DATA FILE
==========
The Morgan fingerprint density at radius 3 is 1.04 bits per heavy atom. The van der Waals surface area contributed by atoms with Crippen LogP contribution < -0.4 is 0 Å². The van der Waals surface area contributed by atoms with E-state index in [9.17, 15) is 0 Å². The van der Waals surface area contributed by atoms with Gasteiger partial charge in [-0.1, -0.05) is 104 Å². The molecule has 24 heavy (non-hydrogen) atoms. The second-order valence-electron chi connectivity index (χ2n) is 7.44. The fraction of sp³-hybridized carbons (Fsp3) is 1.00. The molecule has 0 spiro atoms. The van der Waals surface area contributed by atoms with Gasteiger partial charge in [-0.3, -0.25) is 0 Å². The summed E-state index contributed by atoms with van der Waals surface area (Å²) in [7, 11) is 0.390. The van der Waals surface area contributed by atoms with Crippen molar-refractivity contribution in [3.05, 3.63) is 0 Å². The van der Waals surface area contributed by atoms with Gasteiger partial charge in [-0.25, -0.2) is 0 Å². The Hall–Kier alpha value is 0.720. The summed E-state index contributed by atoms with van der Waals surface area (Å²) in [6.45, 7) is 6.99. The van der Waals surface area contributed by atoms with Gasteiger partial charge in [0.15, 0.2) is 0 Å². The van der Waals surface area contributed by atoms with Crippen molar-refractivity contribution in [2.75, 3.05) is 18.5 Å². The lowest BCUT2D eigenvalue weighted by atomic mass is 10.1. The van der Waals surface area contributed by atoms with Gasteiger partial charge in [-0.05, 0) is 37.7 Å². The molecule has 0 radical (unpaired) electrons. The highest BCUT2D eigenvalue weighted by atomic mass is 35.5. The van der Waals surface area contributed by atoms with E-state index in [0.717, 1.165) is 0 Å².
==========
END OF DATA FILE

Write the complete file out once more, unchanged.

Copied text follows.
The Morgan fingerprint density at radius 3 is 1.04 bits per heavy atom. The van der Waals surface area contributed by atoms with Crippen LogP contribution < -0.4 is 0 Å². The van der Waals surface area contributed by atoms with E-state index in [9.17, 15) is 0 Å². The van der Waals surface area contributed by atoms with Gasteiger partial charge in [-0.1, -0.05) is 104 Å². The molecule has 24 heavy (non-hydrogen) atoms. The second-order valence-electron chi connectivity index (χ2n) is 7.44. The fraction of sp³-hybridized carbons (Fsp3) is 1.00. The molecule has 0 spiro atoms. The van der Waals surface area contributed by atoms with Gasteiger partial charge in [-0.3, -0.25) is 0 Å². The summed E-state index contributed by atoms with van der Waals surface area (Å²) in [7, 11) is 0.390. The van der Waals surface area contributed by atoms with Crippen molar-refractivity contribution in [3.05, 3.63) is 0 Å². The van der Waals surface area contributed by atoms with Gasteiger partial charge in [-0.25, -0.2) is 0 Å². The Hall–Kier alpha value is 0.720. The summed E-state index contributed by atoms with van der Waals surface area (Å²) in [6.45, 7) is 6.99. The van der Waals surface area contributed by atoms with Gasteiger partial charge in [0.15, 0.2) is 0 Å². The van der Waals surface area contributed by atoms with Crippen molar-refractivity contribution in [2.75, 3.05) is 18.5 Å². The lowest BCUT2D eigenvalue weighted by atomic mass is 10.1. The van der Waals surface area contributed by atoms with Gasteiger partial charge in [-0.05, 0) is 37.7 Å². The molecule has 0 radical (unpaired) electrons. The highest BCUT2D eigenvalue weighted by atomic mass is 35.5. The van der Waals surface area contributed by atoms with E-state index in [0.717, 1.165) is 0 Å².